One benefit of delayed posterior lengthening is the ability to rehabilitate and ambulate during the initial 6 weeks of tendon healing without risk of harm to the healing amputation site. Trying to maintain ankle dorsiflexion after concomitant TMA and TAL procedures is difficult as posterior splints can cause pressure sores on the posterior heel or plantar foot. Profound equinus contracture after TMA is more common when open guillotine TMA procedures are left to heal secondarily over the course of many months.
Prolonged non-weight bearing with this approach almost assures equinus contracture. Primary closure and flap coverage of the amputation site allows prompt healing and timely return to full ambulation at about 6 weeks postoperative which is the best method to avoid equinus contracture. Note aggressive open lengthening which allows direct suture repair to avoid over lengthening or retraction while healing. The percutaneous technique does not allow suture repair of the lengthened tendon which may result in overcorrection of the equinus deformity but has less risk of wound healing problems and is more conducive to surgery in the supine position.
Skin healing is generally improved at the mid-calf level although chronic edema may compromise healing of calf incisions Standard Transmetatarsal Amputation Procedure The TMA procedure is typically performed under general anesthesia although intravenous sedation with an ankle block is also possible, especially in patients with neuropathy. An ankle tourniquet may be used to minimize blood loss in patients with neuropathic ulcers who frequently have robust vascular supply.
The procedure is performed wet in patients with compromised circulation to ensure that viable tissue margins are achieved. The tourniquet is released prior to closure to ensure hemostasis and to assess vascularity at the level of resection.
An atraumatic surgical technique is critical including use of skin hooks to manipulate the dorsal and plantar flaps. Skin incisions are made directly to bone with no attempt to undermine the tissue planes looking for blood vessels or nerves. The metatarsophalangeal joint MPJ capsules, sesamoids, and plantar plates are removed in an effort to minimize the chance of HO formation and to decrease the bulk of the plantar flap.
The plantar flap is otherwise maintained at full thickness to maximize vascularity and protect against forces of weight bearing. Periosteal elevation at the metatarsal neck is limited to the area of bone resection which also minimizes the likelihood of HO formation.
Larger bleeding vessels are tied and use of electrocautery is selective in an effort to preserve tissue viability. The traditional TMA approach utilizes a transverse fish mouth-type incision creating dorsal and plantar flaps Figs. The plantar flap is typically longer and thicker than the dorsal flap which creates unmatched flaps at the time of closure. The dorsal incision is made just behind the sulcus of the toes which is 1—2 cm distal to the location of metatarsal bone resection.
The plantar incision is made more distally to ensure coverage. The incisions are altered accordingly if the local tissue is compromised by poor circulation, gangrene, or neuropathic ulceration. The medial and lateral apices of the incision are placed at the midway point from dorsal to plantar and midway along the first and fifth metatarsal shafts, respectively. The initial incision is made perpendicular to the skin surface using a 10 blade.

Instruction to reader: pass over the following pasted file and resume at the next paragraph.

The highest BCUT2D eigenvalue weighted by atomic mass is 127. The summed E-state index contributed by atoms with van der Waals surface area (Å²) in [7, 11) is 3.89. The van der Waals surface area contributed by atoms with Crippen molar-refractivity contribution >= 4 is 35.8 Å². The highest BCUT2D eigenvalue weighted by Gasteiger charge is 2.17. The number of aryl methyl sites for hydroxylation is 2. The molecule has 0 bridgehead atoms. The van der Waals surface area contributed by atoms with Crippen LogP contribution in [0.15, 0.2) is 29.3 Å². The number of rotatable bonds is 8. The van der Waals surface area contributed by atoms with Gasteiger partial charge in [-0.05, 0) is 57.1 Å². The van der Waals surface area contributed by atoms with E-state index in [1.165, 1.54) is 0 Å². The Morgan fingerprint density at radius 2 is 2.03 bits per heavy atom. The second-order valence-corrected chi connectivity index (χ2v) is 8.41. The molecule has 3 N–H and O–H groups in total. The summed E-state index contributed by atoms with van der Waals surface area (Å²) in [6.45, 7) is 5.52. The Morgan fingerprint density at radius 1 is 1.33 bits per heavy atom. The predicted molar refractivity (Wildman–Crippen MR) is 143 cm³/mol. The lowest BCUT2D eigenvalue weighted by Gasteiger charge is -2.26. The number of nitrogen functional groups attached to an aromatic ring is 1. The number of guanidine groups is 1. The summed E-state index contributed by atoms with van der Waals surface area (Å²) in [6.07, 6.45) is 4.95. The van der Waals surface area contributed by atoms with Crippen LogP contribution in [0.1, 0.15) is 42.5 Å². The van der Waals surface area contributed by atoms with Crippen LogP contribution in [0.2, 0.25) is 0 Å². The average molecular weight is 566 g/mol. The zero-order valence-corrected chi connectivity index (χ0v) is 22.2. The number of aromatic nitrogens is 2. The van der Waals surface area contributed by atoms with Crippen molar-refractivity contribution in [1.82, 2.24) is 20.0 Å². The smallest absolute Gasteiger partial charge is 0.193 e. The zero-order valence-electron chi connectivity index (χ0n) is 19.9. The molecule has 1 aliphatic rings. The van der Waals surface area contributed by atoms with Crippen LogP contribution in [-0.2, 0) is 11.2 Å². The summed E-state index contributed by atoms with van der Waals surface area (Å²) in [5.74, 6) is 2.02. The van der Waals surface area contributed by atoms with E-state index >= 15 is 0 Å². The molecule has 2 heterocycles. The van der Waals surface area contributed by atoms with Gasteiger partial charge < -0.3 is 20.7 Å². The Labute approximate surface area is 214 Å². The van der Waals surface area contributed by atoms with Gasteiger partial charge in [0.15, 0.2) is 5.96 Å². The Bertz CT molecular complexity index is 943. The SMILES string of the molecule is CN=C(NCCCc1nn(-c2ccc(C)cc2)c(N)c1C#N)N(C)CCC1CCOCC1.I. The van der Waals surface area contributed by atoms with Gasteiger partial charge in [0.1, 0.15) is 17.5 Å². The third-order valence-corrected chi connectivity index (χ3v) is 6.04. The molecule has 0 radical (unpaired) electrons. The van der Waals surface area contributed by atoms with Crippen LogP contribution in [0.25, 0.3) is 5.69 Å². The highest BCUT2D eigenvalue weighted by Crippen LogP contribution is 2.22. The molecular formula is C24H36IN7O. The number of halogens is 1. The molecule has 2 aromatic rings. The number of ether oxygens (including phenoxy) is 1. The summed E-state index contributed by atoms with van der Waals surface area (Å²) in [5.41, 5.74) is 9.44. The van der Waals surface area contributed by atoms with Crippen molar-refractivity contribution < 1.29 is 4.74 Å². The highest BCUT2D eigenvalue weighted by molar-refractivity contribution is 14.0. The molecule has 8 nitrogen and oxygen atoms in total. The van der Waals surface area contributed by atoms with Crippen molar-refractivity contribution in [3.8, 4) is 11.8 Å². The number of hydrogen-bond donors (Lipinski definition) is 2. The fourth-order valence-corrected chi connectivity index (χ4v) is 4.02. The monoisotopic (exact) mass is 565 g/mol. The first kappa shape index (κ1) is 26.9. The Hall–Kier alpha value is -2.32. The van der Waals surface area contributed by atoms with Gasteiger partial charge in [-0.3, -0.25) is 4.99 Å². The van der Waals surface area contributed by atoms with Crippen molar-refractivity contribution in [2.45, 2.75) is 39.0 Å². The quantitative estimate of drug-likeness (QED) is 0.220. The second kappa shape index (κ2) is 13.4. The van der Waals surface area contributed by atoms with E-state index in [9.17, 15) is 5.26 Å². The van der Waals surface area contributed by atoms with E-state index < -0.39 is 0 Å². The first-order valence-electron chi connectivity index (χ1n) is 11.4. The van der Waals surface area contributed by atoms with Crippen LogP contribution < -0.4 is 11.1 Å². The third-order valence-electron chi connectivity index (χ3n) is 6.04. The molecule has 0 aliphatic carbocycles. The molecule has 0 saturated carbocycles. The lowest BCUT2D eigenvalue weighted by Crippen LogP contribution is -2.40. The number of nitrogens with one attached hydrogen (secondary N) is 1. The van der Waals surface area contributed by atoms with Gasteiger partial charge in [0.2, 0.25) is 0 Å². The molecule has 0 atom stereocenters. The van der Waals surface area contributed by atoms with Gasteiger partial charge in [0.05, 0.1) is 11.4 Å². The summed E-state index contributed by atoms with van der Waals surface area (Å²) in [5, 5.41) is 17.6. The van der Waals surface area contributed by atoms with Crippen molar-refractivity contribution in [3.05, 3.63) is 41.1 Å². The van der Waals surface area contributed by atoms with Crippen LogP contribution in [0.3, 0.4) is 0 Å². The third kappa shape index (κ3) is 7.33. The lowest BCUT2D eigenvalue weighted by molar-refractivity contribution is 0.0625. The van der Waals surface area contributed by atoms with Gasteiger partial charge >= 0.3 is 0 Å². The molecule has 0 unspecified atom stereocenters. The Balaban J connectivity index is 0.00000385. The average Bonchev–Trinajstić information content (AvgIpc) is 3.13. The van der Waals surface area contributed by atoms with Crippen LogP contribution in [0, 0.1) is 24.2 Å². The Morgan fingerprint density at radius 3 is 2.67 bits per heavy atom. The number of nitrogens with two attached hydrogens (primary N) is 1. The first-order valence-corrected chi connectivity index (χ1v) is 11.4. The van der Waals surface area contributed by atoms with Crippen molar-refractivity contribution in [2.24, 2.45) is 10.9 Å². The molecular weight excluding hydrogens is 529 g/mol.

The dorsal flap is not actually raised, but rather retracted proximally to gain access to the metatarsal necks. The periosteum is then cut medially, laterally, and dorsally over the neck of each individual metatarsal. A metatarsal elevator is then used to minimally elevate the periosteum to allow access for metatarsal resection using a bone saw Fig. This ensures that the distal perforating inter-metatarsal vessels remain intact while avoiding excessive inter-metatarsal dissection.
The periosteum distal to the metatarsal neck is left attached to the metatarsal head to be removed with the forefoot in an effort to minimize the risk of HO formation. The metatarsals are transected proximal to the metaphyseal flare with a power bone saw while maintaining the innate metatarsal parabola Fig.
The first and second metatarsals are cut at approximately the same length while the remaining metatarsals taper gently in the lateral direction.
The metatarsals should be cut with a longer dorsal shelf compared to the plantar edge to avoid plantar prominence.
The first and fifth metatarsals should be beveled more medially and laterally, respectively, to avoid problems with shoe pressure. Penetrating towel clamps are then placed medially and laterally through the digits to allow manipulation with a no-touch technique while raising the plantar flap.
The toes and metatarsal heads are detached as one unit from the plantar flap Fig. The first metatarsal sesamoid apparatus and lesser metatarsal phalangeal joint plantar plates are then carefully dissected and removed from the plantar flap to decrease bulk and expose the underlying vascular tissue that will contribute to healing.